My sustainable homestead is evolving—and the new addition to the ever-growing project involves using rain barrels to provide my chickens with drinking water, irrigate my garden, and keep my compost pile moist.

Luckily for me, my local municipality teamed up with our state college to offer residents classes and incentives to help grow our community’s conservation effort (you can check with your local government to see if they offer anything similar). Through the program, I was able to purchase a 55-gallon rain barrel for just $37—a deal so good I opted to purchase three barrels. The barrels were guaranteed to be food-grade, which meant I avoided the toxic residuals that might have been lurking in any old barrel. Instead, my barrel had been used exclusively to store juice, so it was actually designed to withstand both the pressure and weight of 55 gallons of liquid, which weighs roughly just under 500 pounds.

The sweet juice residuals meant I needed to clean the barrel out with a solution, though. You can use a solution of one ounce of bleach to five gallons of water or, as I did, opt for a vinegar and baking soda alternative. However you get the job done, you’ll want to make sure the barrel is fresh and clean before you start collecting water in it.

Here are a few things I’ve learned throughout the process:

  • You don’t need a water pump to get the water out if you use gravity to your advantage and place the barrel on a raised base.
  • You want your base to be level and balanced.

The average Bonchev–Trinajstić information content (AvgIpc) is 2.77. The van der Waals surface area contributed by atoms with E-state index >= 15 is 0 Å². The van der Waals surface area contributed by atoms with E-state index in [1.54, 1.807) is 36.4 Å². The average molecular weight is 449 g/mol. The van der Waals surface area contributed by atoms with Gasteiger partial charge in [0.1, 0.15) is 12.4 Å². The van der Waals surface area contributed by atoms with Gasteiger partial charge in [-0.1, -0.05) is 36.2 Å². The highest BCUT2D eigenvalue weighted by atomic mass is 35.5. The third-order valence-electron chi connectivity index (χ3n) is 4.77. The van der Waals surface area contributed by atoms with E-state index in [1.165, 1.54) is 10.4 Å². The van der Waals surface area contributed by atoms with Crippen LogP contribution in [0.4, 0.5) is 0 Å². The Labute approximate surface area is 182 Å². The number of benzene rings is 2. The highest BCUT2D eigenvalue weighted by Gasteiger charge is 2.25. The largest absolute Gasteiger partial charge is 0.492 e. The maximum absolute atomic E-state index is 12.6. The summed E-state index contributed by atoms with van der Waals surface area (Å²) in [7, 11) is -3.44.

• 55 gallons of water is very heavy.
  • You’ll need to use fine mesh as a barrier at every entry point you create; otherwise, debris can clog everything up, and bugs are attracted to the water.
  • It’s important to avoid placing your barrel in direct sunlight because algae will grow inside it. You can also paint your barrel to keep the light out.

The build itself is rather simple: Rain barrels have inlets into which you direct a water source—you can direct the water from your gutter system by modifying your downspout to pour directly into the inlet, for example. Add another hole toward the top of the barrel for overflow and plan to direct that water away from your foundation—or into another barrel.

Next, you’ll need to cut a hole toward the bottom of the barrel and install a spigot. From the spigot, you can use a garden hose to direct the water to wherever you want it to go. How high you place the barrel will determine how much pressure you are going to get.

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